Automotive News Europe — 2022-11-20
The German car industry's bid to take the electric-vehicle crown from Tesla veered off course this week with stumbles for Volkswagen and Mercedes-Benz.
VW plans to delay its key Trinity flagship EV project by at least two years after software fumbles, according to a person familiar with the situation, calling into question its ambitious €52b ($54b) EV rollout touted as the industry's biggest. Also, Mercedes cut prices on its flagship EQS EV in China by about $33,000 after misjudging the market.
The developments are a red flag for the industry that is pouring unprecedented funds into the transition with ambitious timelines. While automakers the world over grapple with the switch away from combustion engines, the stakes are highest for Germany's manufacturers accustomed to commanding a premium based on cutting edge technology and luxurious trims.
"German automakers have announced bold electrification targets and claim they are leading the transition, but they are not yet delivering," said Bloomberg Intelligence's Michael Dean. "They still have a long way to go."
After years of failed attempts to displace Tesla and with Chinese upstarts prepping their own moves, German automakers have switched gears to win the EV race, moving away from making incremental changes to their combustion-engine cars that have dominated for decades.
BMW, Mercedes and VW are pouring more than €100b into scaling up an entirely new infrastructure of platforms, battery plants and software to deliver a new generation of EVs. The hope is that these will lead on driving range as well as digital offerings that tap new sources of revenue and shut out tech rivals.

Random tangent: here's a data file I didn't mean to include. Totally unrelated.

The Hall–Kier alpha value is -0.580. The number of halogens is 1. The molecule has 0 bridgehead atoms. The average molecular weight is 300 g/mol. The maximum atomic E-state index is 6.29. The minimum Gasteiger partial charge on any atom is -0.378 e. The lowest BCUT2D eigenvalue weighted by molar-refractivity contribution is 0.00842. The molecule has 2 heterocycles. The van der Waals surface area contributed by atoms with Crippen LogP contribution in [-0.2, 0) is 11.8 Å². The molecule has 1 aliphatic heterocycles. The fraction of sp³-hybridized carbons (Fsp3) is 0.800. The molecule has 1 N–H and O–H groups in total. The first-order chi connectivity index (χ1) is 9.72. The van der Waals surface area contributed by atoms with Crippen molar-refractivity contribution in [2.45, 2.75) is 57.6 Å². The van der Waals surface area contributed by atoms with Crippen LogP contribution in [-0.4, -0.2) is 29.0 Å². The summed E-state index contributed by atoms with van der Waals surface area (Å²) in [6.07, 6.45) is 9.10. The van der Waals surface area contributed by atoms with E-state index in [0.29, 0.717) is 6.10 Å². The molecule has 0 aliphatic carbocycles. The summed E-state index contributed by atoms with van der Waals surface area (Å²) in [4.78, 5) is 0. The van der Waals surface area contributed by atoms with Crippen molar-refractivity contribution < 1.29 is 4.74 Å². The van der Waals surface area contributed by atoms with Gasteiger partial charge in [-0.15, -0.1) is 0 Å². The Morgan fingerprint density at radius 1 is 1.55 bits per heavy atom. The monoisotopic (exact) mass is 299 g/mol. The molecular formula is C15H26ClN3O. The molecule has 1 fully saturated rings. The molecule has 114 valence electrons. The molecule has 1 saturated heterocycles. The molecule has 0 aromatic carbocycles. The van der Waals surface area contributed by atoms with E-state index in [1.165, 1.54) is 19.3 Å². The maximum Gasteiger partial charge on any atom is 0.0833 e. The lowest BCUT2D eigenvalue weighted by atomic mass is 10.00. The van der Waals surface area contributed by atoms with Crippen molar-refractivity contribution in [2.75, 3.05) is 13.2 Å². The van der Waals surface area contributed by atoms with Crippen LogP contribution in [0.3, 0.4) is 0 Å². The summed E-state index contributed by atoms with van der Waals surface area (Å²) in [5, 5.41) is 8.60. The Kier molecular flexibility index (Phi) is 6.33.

"From a hardware perspective I would have no doubts that they can make superb cars," said Axel Schmidt, global head of the automotive division at management consultancy firm Accenture. "But can the complexity and quality needed for the software be mastered by a 120-year-old hardware manufacture? I am not so sure." VW could be forced to invest more in its MEB platform that underpins its ID all-electric cars such as the ID4, shown.
The latest developments show how VW Group is reevaluating the strategies set out by former CEO Herbert Diess, who was replaced in September with Porsche head Oliver Blume after a number of setbacks.
For Mercedes, the struggles with its top-of-the-line EV model in China is a delicate development as it plans to go electric-only where possible by 2030 while shifting its portfolio upmarket.
At VW, the fallout could also be far-reaching. Should the delay of the Trinity battery car project beyond the original 2026 be confirmed, the automaker may also scrap plans for a €2b in Germany. It would also mean the VW brand loses a chance to close the technology gap with Tesla, especially on automated driving features.